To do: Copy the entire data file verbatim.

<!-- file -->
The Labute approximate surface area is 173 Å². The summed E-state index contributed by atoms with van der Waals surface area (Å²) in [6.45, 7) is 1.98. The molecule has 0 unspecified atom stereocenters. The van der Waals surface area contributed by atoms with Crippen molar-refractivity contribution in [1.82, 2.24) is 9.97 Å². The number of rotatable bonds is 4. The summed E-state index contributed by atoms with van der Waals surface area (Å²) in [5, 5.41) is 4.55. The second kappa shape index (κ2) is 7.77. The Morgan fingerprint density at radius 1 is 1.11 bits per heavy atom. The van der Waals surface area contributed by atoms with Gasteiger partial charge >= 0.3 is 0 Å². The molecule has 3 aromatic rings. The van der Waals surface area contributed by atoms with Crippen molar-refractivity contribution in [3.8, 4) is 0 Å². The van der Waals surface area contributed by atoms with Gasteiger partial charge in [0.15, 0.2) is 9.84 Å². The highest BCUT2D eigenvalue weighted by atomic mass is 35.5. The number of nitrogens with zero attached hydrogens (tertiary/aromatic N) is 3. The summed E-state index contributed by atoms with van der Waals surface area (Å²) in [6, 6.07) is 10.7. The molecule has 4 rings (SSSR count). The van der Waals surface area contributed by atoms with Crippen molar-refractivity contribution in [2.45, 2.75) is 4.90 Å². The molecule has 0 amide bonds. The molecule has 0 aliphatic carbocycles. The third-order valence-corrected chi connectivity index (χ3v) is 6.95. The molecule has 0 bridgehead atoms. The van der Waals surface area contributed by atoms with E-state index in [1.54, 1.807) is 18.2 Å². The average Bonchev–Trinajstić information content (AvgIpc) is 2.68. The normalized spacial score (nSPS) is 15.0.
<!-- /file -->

The Labute approximate surface area is 173 Å². The summed E-state index contributed by atoms with van der Waals surface area (Å²) in [6.45, 7) is 1.98. The molecule has 0 unspecified atom stereocenters. The van der Waals surface area contributed by atoms with Crippen molar-refractivity contribution in [1.82, 2.24) is 9.97 Å². The number of rotatable bonds is 4. The summed E-state index contributed by atoms with van der Waals surface area (Å²) in [5, 5.41) is 4.55. The second kappa shape index (κ2) is 7.77. The Morgan fingerprint density at radius 1 is 1.11 bits per heavy atom. The van der Waals surface area contributed by atoms with Gasteiger partial charge >= 0.3 is 0 Å². The molecule has 3 aromatic rings. The van der Waals surface area contributed by atoms with Crippen molar-refractivity contribution in [3.8, 4) is 0 Å². The van der Waals surface area contributed by atoms with Gasteiger partial charge in [0.15, 0.2) is 9.84 Å². The highest BCUT2D eigenvalue weighted by atomic mass is 35.5. The number of nitrogens with zero attached hydrogens (tertiary/aromatic N) is 3. The summed E-state index contributed by atoms with van der Waals surface area (Å²) in [6, 6.07) is 10.7. The molecule has 4 rings (SSSR count). The van der Waals surface area contributed by atoms with Crippen molar-refractivity contribution in [2.45, 2.75) is 4.90 Å². The molecule has 0 amide bonds. The molecule has 0 aliphatic carbocycles. The third-order valence-corrected chi connectivity index (χ3v) is 6.95. The molecule has 0 bridgehead atoms. The van der Waals surface area contributed by atoms with E-state index in [1.54, 1.807) is 18.2 Å². The average Bonchev–Trinajstić information content (AvgIpc) is 2.68. The normalized spacial score (nSPS) is 15.0.